Option #1: Use a Fiador

The most common way for locals to secure a lease in Medellin is to use a fiador. A fiador is, essentially, a co-signer, who guarantees your rental contract for you and will be liable if you don’t pay. The fiador usually needs to meet one, or both, of the following requirements:

  • own property in Colombia
  • has ingresos (revenues) locally that are 3X the monthly rent of the property.

These are difficult requirements for many foreigners, because not a lot of people know property owners in Medellín, or would even feel comfortable asking them to co-sign if they did. Additionally, the local revenue requirement is difficult to meet, as revenue in a foreign bank account does not count. If you’ve found the perfect place, but a fiador is non-negotiable, fiador services are available for hire. However, it might simply be easier to avoid fiadors altogether and consider these other options.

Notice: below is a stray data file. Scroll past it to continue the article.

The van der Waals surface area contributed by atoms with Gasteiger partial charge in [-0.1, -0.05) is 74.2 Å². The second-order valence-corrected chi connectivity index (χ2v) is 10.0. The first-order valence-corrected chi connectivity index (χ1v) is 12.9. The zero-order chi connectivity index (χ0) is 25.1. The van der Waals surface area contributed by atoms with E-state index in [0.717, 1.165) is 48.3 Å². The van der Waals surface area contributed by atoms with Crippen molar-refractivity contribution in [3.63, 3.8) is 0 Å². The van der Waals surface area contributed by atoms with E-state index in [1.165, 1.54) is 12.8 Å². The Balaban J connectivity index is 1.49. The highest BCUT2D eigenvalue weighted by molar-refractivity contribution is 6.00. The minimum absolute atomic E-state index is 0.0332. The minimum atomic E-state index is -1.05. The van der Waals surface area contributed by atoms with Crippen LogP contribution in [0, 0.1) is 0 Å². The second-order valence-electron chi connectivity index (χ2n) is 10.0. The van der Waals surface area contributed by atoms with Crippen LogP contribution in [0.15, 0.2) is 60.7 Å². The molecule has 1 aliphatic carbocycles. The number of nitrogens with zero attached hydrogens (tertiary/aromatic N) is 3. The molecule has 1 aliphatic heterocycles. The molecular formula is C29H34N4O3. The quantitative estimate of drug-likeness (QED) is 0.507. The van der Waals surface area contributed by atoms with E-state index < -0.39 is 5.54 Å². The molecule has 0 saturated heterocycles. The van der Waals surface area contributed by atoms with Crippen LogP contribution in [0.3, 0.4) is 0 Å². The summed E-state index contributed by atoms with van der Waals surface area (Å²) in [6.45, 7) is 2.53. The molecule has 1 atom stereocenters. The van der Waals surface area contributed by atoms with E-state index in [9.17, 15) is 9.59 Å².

The vast majority of rental agencies, called inmobiliarias, demand that foreigners use a co-signor (fiador) to acquire a long term lease.

Option #2: Put money into a CDT

After explaining to the rental agencies (inmobiliarias) that I did not have and did not want to hire a fiador, the next option they offer is that of the CDT. Essentially, somewhere between 6 months and 12 months rent is frozen into a bank account, in your name, for the duration of the contract. You continue to make the monthly rental payments, and at the end of the contract, upon moving out and giving the apartment back, the money is released to you.  

If you have plenty of money, this option isn’t a bad one, because you’ll receive interest over this time at a decent rate. And I’m not aware of any cases of people having difficulties getting the money back after the contract.